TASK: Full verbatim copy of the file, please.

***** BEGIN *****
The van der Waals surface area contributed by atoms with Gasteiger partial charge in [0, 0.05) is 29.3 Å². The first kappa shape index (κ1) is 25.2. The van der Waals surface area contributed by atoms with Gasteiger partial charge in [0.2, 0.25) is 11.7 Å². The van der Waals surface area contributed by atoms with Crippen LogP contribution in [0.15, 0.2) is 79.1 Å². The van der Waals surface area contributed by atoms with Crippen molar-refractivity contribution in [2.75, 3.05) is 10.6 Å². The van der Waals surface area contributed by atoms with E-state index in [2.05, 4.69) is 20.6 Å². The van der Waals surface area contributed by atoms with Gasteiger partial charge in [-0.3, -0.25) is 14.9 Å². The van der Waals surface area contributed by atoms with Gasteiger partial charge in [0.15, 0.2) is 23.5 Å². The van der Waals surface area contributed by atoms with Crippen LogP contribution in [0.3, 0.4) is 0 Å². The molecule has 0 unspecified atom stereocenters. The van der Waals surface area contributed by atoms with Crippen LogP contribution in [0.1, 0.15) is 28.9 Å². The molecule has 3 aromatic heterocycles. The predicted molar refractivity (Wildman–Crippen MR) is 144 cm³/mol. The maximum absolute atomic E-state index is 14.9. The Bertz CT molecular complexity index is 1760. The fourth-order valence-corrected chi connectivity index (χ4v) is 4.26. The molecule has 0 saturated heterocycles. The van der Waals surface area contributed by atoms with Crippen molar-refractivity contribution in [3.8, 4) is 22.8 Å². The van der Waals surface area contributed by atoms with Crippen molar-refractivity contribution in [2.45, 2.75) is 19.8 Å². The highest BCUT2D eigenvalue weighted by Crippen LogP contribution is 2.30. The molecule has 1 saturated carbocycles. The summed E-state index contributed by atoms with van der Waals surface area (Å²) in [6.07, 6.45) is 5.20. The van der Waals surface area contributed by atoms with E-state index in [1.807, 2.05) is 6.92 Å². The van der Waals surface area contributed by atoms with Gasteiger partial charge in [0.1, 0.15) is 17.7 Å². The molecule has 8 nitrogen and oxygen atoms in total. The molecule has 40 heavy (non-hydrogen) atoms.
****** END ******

The van der Waals surface area contributed by atoms with Gasteiger partial charge in [0, 0.05) is 29.3 Å². The first kappa shape index (κ1) is 25.2. The van der Waals surface area contributed by atoms with Gasteiger partial charge in [0.2, 0.25) is 11.7 Å². The van der Waals surface area contributed by atoms with Crippen LogP contribution in [0.15, 0.2) is 79.1 Å². The van der Waals surface area contributed by atoms with Crippen molar-refractivity contribution in [2.75, 3.05) is 10.6 Å². The van der Waals surface area contributed by atoms with E-state index in [2.05, 4.69) is 20.6 Å². The van der Waals surface area contributed by atoms with Gasteiger partial charge in [-0.3, -0.25) is 14.9 Å². The van der Waals surface area contributed by atoms with Gasteiger partial charge in [0.15, 0.2) is 23.5 Å². The van der Waals surface area contributed by atoms with Crippen LogP contribution in [0.3, 0.4) is 0 Å². The molecule has 0 unspecified atom stereocenters. The van der Waals surface area contributed by atoms with Crippen LogP contribution in [0.1, 0.15) is 28.9 Å². The molecule has 3 aromatic heterocycles. The predicted molar refractivity (Wildman–Crippen MR) is 144 cm³/mol. The maximum absolute atomic E-state index is 14.9. The Bertz CT molecular complexity index is 1760. The fourth-order valence-corrected chi connectivity index (χ4v) is 4.26. The molecule has 0 saturated heterocycles. The van der Waals surface area contributed by atoms with Crippen molar-refractivity contribution in [3.8, 4) is 22.8 Å². The van der Waals surface area contributed by atoms with Crippen molar-refractivity contribution in [2.45, 2.75) is 19.8 Å². The highest BCUT2D eigenvalue weighted by Crippen LogP contribution is 2.30. The molecule has 1 saturated carbocycles. The summed E-state index contributed by atoms with van der Waals surface area (Å²) in [6.07, 6.45) is 5.20. The van der Waals surface area contributed by atoms with E-state index in [1.807, 2.05) is 6.92 Å². The van der Waals surface area contributed by atoms with Gasteiger partial charge in [0.1, 0.15) is 17.7 Å². The molecule has 8 nitrogen and oxygen atoms in total. The molecule has 40 heavy (non-hydrogen) atoms.